Usually there are 2 or 3 different stands with records, CDs, DVDs, and the best of other random media from someone’s basement. The market has a lot to offer, but just remember it’s mostly cash-only transactions. Luckily, theres an íslandsbanki ATM inside, and a Landsbanki nearby.
If your time in Reykjavík is limited with a schedule full of glaciers, waterfalls, and gorges, it’s best to stop quick at Bad Taste. It’s right on Laugavegur near Dogma and Sandholt Bakery, almost dead centre on the road. Parking the van might be difficult, but just head up a block to Grettisgata or down a block to Hverfisgata.
Inside, you’ll find a well organised collection and plenty of stories from Icelandic music history. There’s often a musuem-type exhibit of some story or another. Smekkleysa is also a record label and founder Ólafur Engilbertsson notes “from the beginning it was clear that Bad Taste [stood] for the same things that the photocopy poets and indie labels had – sticking out their tongues at the big labels, and creating a forum for work-in-the-corner and superhero types out on the street.” Read the full story here.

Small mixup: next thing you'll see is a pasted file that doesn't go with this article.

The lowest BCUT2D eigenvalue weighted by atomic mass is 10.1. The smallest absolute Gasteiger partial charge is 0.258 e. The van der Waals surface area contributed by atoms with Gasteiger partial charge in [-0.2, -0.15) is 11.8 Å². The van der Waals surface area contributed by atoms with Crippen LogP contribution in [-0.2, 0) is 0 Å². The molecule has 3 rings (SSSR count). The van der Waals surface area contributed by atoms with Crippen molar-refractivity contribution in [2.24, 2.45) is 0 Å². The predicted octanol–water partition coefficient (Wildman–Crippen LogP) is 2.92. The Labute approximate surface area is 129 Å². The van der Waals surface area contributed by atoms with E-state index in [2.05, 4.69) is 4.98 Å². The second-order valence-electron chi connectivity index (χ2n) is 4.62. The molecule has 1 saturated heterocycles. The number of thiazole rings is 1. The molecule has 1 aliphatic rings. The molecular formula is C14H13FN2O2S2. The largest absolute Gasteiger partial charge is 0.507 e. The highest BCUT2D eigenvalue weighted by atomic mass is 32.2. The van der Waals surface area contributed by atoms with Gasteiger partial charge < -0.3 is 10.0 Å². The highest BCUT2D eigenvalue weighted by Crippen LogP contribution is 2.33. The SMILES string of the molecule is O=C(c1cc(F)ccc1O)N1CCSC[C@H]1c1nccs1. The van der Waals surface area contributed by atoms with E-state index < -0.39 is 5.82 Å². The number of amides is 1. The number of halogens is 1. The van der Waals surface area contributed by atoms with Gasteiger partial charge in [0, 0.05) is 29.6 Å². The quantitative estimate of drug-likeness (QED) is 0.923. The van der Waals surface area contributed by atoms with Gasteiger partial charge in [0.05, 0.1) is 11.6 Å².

Ever drink an oat milk latte or eat vegan sushi while record shopping and listening to an Icelandic DJ? At a new 101 Reykjavík café, Kaffi Vinyl, you can have all that cake and eat it too. As long as that cake is vegan. Go to listen or go to rummage and shop, but definitely stop by when hungry. It’s no joke vegan, the food is as good as the record selection.
Touted as a place for “creative & experimental music & art,” Mengi is the place to go if you want to get a record from none of these other places. It’s way different than those other places. But still has records for sale. So it counts, right? Directly translated from Icelandic, mengi means “set.” Like a music set. Or a set of paintings.
“Mengi is an operation created and managed by artists in Reykjavik, Iceland. Mengi hosts diverse art events, releases music by some of the nations most ambitious musicians, operates an art store and hosts art exhibitions on a regular basis. Mengi has no particular beginning nor an end.”
What does that mean? I’m not sure but you’ll have to go to find out for yourself.
Some of my other suggestions for perusing records include:
Canopy Coffee Bar
I know, a hotel? You’re campervanning, why am I recommending this? Well, it’s quite possibly the nicest hotel lobby in all of Reykjavík proper with a stunning fireplace and decked out café. Beneath the counter are tons of records to play if you’re sticking around.
Reykjavik Roasters Kárastigur
Reykjavík Roasters is one of my top picks for coffee. It’s also a great spot to listen to a record and zone out, as there’s no wifi at their most popular location.
In the Suburbs, Hafnarfjordur: Pallett Koffikompaní
Check them out, maybe when you’re done with a Reykjavík Food Walk or getting back from a long day INSIDE a volcano.
Ready to Record Shop in Reykjavík?
Some of Michael’s other posts include: